"Our hats are definitely off to Walmart," said Cobb, adding, "As for Indican, we were both impressed and delighted that they got our film into Walmart because it takes us a big step closer to realizing our goal of giving as many Americans as possible as chance to see this film."

Hailed by one critic as "a triumph of outrage and empathy," Dare Not Walk Alone does more than document a number of crucial but often-overlooked confrontations in Dr. King's fight against segregation. Described by Film Journal International as "More than just another civil-rights history lesson," the film also explores the aftermath of that struggle in one African American community where those confrontations took place.

In addition to being available at, the Dare Not Walk Alone DVD, which features deleted scenes and an interview with the director, can now be queued at Netflix and should be widely available from stores such as F.Y.E., Barnes & Noble, and Movies Unlimited starting November 11.

Director Jeremy Dean is currently touring college campuses conducting workshops on the film and holding Q&A sessions after screenings. He most recently appeared at Notre Dame University as part of its WorldView Film Series.

About Dare Not Walk Alone

Featuring previously unaired archival footage from 1964 and exclusive present day interviews with participants in the campaign against segregation, Dare Not Walk Alone was conceived and created by Jeremy Dean, now a Brooklyn-based artist and film maker. He began work on the project in 2003 while still in his twenties and the film was first shown at festivals in 2006. A new cut was created when tragedy struck one family highlighted in the film. After extensive post-production work by Atlanta-based Crawford Communications the final cut debuted in 2007. Soon after winning the audience award at the Deep Focus Film Festival in Columbus, Ohio, the film was signed by Los Angeles-based Indican Pictures for theatrical and DVD/TV distribution. Here are some of the comments from critics during theatrical outings in New York, Los Angeles, and Portland:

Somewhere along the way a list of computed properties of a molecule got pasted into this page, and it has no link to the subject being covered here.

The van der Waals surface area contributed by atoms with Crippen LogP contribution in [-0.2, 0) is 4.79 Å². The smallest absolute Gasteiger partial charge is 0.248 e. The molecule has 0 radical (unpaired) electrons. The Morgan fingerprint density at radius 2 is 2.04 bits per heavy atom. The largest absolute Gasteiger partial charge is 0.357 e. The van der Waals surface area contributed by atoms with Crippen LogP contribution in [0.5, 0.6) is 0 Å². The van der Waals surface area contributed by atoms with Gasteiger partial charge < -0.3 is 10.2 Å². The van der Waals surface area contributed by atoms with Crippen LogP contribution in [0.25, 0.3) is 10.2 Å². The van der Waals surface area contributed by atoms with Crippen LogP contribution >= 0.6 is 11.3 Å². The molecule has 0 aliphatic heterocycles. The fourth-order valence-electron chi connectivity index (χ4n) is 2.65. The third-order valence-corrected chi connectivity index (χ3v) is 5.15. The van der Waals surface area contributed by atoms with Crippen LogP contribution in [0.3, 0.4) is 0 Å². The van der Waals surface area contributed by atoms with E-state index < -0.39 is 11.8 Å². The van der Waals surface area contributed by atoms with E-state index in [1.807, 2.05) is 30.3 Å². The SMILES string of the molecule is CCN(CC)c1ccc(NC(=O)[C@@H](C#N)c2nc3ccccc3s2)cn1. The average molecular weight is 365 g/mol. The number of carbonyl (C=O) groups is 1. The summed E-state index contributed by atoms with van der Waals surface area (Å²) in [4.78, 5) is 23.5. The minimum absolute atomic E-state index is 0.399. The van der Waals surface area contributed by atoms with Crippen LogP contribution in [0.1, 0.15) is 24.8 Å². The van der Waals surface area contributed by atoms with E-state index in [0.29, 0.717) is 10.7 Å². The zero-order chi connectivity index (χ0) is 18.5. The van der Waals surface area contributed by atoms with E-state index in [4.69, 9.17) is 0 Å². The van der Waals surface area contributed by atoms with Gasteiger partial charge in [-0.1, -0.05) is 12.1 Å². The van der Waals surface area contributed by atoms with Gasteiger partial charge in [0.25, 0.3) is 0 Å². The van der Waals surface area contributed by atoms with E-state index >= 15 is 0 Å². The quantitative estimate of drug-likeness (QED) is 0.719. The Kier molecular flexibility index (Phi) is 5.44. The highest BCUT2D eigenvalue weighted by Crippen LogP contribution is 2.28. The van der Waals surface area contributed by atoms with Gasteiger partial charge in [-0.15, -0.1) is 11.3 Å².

"Powerful slice of roiling American history" - Los Angeles Times

"Has great potential to do real good in the world" - Boxoffice Magazine

"A powerhouse of a picture, minutely attuned to disparities of class and race...a triumph of outrage and empathy" - Willamette Week

"Packs a punch" - Village Voice

"The racial politics of the current presidential election make this film all the more significant" - Film Journal International

"Mesmerizing and heart-rending" - L.A. City Beat

"Deserves to be seen" - New York Times

Stephen Cobb, producer and executive producer
Jeremy Dean, producer and director
Dare Not Walk Alone
Official Web Site:
Walmart listing: